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10 Years in the Making, New Alan Turing Opera by Justine F. Chen Arrives in Timely Retelling

Content warning: suicide

Known as the father of modern computing, Alan Turing was an English scientist with a tragically short life. On March 23 and 25, his story will hit the operatic stage with the world premiere of The Life and Death(s) of Alan Turing, commissioned by American Lyric Theater and staged by Chicago Opera Theater. The new opera by composer Justine F. Chen and librettist David Simpatico has been 10 years in the making. The idea of adapting Turing’s life into an opera came from Simpatico, who introduced Chen to his story. “I didn’t really know anything about Turing at that time,” Chen said in an interview. “It was 2012, and Turing wasn’t as well-known as he is now. But David told me about him: that he was a war hero, brilliant, the father of computer science, a mathematician, and chemically castrated by his own country for being homosexual, and then he commits suicide: that sounded like an opera.”

Chen and Simpatico met in 2010 as members of American Lyric Theater’s Composer Librettist Development Program, the only full-time professional mentorship program for operatic writers in the U.S. The tuition-free initiative provides training and hands-on workshops with some of the country’s leading working artists. “We would have biweekly meetings, and mentors introducing basic building blocks of opera,” Chen recalls. “[The composers and librettists] would get paired off, kind of like a quick dating event, where you get to know what the process is and see what the chemistry is like emotionally and artistically.”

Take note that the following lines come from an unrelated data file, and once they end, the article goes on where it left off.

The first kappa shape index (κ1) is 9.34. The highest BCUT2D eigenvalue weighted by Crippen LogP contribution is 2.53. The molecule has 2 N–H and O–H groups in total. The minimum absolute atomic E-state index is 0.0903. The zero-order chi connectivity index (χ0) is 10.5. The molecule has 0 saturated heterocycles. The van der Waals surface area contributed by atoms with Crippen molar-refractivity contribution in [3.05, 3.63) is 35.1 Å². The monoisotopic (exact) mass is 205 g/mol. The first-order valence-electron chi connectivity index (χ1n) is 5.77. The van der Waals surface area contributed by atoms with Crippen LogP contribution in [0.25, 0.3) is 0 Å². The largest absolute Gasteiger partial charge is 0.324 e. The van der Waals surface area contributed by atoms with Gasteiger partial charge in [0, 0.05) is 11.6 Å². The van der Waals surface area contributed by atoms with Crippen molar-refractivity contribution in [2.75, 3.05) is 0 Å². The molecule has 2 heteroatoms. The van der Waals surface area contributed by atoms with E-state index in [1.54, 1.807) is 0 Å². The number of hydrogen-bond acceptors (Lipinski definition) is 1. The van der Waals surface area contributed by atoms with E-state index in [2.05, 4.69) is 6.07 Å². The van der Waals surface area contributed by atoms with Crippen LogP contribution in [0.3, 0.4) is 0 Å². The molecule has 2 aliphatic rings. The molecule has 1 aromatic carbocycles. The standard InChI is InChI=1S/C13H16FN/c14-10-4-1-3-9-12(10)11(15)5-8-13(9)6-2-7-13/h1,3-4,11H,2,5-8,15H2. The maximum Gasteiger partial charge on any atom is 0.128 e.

Chen was initially struck by Simpatico’s playfulness, imagination, creativity, and his “deep humanity as a human being,” she said. “We got on well, but I was not paired with him. About a year later, American Lyric Theater approached me and asked if I would be interested in being commissioned for an opera. So I said Yes, of course, but I definitely needed to choose my librettist.”

David Simpatico -- Photo courtesy of Chicago Opera Theater

David Simpatico — Photo courtesy of Chicago Opera Theater

Simpatico devised seven different possibilities for a libretto. To Lawrence Edelson, the founding artistic director of American Lyric Theater, the Turing story sounded like a project perfectly suited for the duo.

Chen grew up listening to opera; her mother is an enthusiastic fan of the art form. But her influences as an opera composer are not the productions she attended with her mother; they’re films, TV, and plays — particularly from the sci-fi genre.

“Turing was basically living in a dystopian world. His persecution and death sounds like something that shouldn’t happen in our time, something in a terrible future, but it happened in his lifetime. So I think there’s an element of sci-fi, traveling back and forth in time. There are seven memories from his life between different periods. He’s 17, then 27, then 31 — he’s just jumping forward in time. So to help the audience, we have these interstitial moments brought together.”

Chen and Simpatico devised the idea of a chat room or word cloud that represents the next scene, realized through a choral texture that’s spoken and sometimes sung in a way that highlights specific words. These transitions guide the audience through the seven vignettes from Turing’s life, culminating in the opera’s “fantastical philosophical ending,” set to techno-electronic sounds.